The Johnson Scholarship Foundation established the Access to Innovative Education (AIE) fund in 2013. This fund provides full scholarships to students with significant financial need, defined as students who are Pell grant eligible. Both financial need and academic merit are taken into account to determine AIE scholarship recipients.

The Michelle Emmer-Kincaid Endowed Scholarship was established in 2001 by family and friends of Michelle Emmer-Kincaid. This scholarship was created to honor the memory of Michelle, who graduated from Landmark College in 1995. This memorial scholarship is awarded to a new student with demonstrated need who otherwise may not have the opportunity to benefit from a Landmark College education.

The Robert and Bernadine Munley Endowed Scholarship was established in 2008 by Robert and Bernadine Munley, parents of three successful Landmark College alumni. Robert Munley was a valued member of the Landmark College Board of Trustees. The scholarship is awarded to a student with financial need, with preference given to a student from Pennsylvania.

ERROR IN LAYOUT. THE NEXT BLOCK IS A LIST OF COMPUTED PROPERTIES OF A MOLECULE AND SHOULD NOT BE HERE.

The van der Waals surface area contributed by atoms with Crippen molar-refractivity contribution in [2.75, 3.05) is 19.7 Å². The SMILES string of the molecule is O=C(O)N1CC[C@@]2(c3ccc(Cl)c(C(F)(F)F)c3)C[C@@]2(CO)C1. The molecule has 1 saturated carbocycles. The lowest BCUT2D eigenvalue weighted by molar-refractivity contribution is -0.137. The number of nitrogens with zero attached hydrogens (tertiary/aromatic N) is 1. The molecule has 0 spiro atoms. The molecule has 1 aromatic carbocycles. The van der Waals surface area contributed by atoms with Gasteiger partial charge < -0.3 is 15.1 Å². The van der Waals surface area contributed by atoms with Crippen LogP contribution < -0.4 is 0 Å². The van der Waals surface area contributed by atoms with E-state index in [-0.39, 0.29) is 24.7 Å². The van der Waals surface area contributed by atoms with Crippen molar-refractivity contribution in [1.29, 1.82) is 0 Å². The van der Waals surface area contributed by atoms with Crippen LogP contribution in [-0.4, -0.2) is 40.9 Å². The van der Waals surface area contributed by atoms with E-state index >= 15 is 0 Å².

The Solon E. Summerfield Foundation Scholarship was established in 2006 by Mr. William W. Prager, Jr., President of the Solon E. Summerfield Foundation and its Board of Directors. The scholarship is awarded to a student with financial need who otherwise may not have the opportunity to benefit from a Landmark College education or continue his/her studies at Landmark College.

The William H. Pitt Foundation provides scholarships through the Access to Innovative Education fund to students with significant financial need from Connecticut. Preference is given to students from Fairfield County, or neighboring inner city communities.

Medical Tax Deduction